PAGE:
The SUNY Oswego herbarium will preserve and provide access to natural history while giving 20 students paid research experience, thanks to a grant from the National Science Foundation (NSF).

The NSF will provide $224,784 in funding for the three-year effort, and there’s a lot to do for a project that Kamal Mohamed and Kristen Haynes –- the director and assistant director, respectively, of Rice Creek Field Station –- said has roots stretching back centuries while also branching into vast future use.

The collection numbers around 50,000 specimens, some of which date as far back as the 1800s, as well as important field notebooks in use over the years, Mohamed said. Its importance toward studying such key topics as biodiversity and environmental change mean its impact can expand well beyond the SUNY Oswego campus.

Students will engage in all aspects, including curation, digitization, organization, mounting, inspecting and repairing them,” Haynes said. “But a key part involves scanning high-resolution images and importing them into databases. Putting them on these national and international web portals that host biodiversity collections, like the Consortium of Northeastern Herbaria and the Global Biodiversity Information Facility, will provide vastly greater access to the collection.

The collection includes around 40,000 specimens that Syracuse University had been trying to find a new home for a few decades ago. 

“These kinds of ‘orphaned’ collections were common at a time in the later 20th century when institutions decided to focus more on molecular biology and getting rid of natural history collections,” Haynes explained. “But with the advent of the internet and public online research collections, institutions that acquired or retained collections now can play a role as interest in the natural sciences returns.”

Mohamed was pleased that when plans for the Richard S. Shineman Center for Science, Education and Innovation came together about a decade ago, space for a proper herbarium was included. 

Andrew Nelson, a longtime director of Rice Creek Field Station, was a key figure whose passion for the university and the botanical community resulted in preserving and transitioning the collection.

“Andy had just retired but he agreed to volunteer part-time because he loves local flora and the herbarium,” Mohamed recalled. “Because the specimens were old, they needed a lot of work. When he left, it was in fair shape and laid a great foundation.”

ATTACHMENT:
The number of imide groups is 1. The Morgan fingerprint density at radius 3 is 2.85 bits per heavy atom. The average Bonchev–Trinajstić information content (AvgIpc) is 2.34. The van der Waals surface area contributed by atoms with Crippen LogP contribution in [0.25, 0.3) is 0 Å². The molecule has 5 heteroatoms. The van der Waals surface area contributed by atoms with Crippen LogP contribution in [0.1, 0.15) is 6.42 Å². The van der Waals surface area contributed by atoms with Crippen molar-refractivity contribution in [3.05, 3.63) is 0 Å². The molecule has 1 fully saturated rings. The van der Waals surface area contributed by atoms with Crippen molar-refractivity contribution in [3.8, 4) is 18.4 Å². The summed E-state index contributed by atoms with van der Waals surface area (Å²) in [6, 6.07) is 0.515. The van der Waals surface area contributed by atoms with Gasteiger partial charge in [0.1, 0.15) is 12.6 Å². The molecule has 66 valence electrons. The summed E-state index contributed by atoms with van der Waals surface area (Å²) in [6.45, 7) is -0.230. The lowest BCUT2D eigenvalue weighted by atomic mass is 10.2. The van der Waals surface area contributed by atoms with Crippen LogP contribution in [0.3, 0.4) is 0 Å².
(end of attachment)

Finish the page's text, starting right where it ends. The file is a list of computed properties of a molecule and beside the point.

“Andy was so passionate but it was much more than one person can do on their own,” Haynes added.

Student experiences

Mohamed and Haynes stay apprised of NSF funding opportunities, and to have one supporting hands-on student work while providing accessibility to an important collection made plenty of sense. The field station already had a great relationship with SUNY Oswego’s EXCEL (Experiential Courses and Engaged Learning) Office in getting outstanding student employees.

“We want it to be meaningful,” Haynes said of the herbarium project’s opportunities for students. “We thought it was important to make this kind of hands-on opportunity available that introduces them to the field of natural history and valuable skills.”

Mohamed noted that, from the start of the project, they emphasized including diversity, equity and inclusion in their plans, to ensure students who otherwise might not have opportunities to learn about and enter the field could take part.

“Introducing underrepresented students into natural history and curation work is so important,” Mohamed said. “We’ve had a really good start.”

The project hosted two interns this fall, with three lined up for spring and the application for summer 2023 is already open on the university’s Handshake platform.

In addition to the hands-on experience, the internship will prepare students for their futures as they will learn more about career opportunities in the field and can broaden their networks.

The collection has a very wide biological and geographic scope, with specimens from every continent except Antarctica.

Providing online access to this wide range of samples means the collection can provide tremendous benefit to researchers and projects anywhere in the world.

“This is important for a lot of researchers looking at how climate change is impacting biodiversity, and things like the time of year that flora might flower or fruit,” Haynes said. “That’s why the NSF feels it is important to get this data online so everyone in the world has access to it.”

“We needed digitization and data entry to share the collection with the rest of the world,” Mohamed said. “We’re fortunate to have this grant to continue the work Andy started.”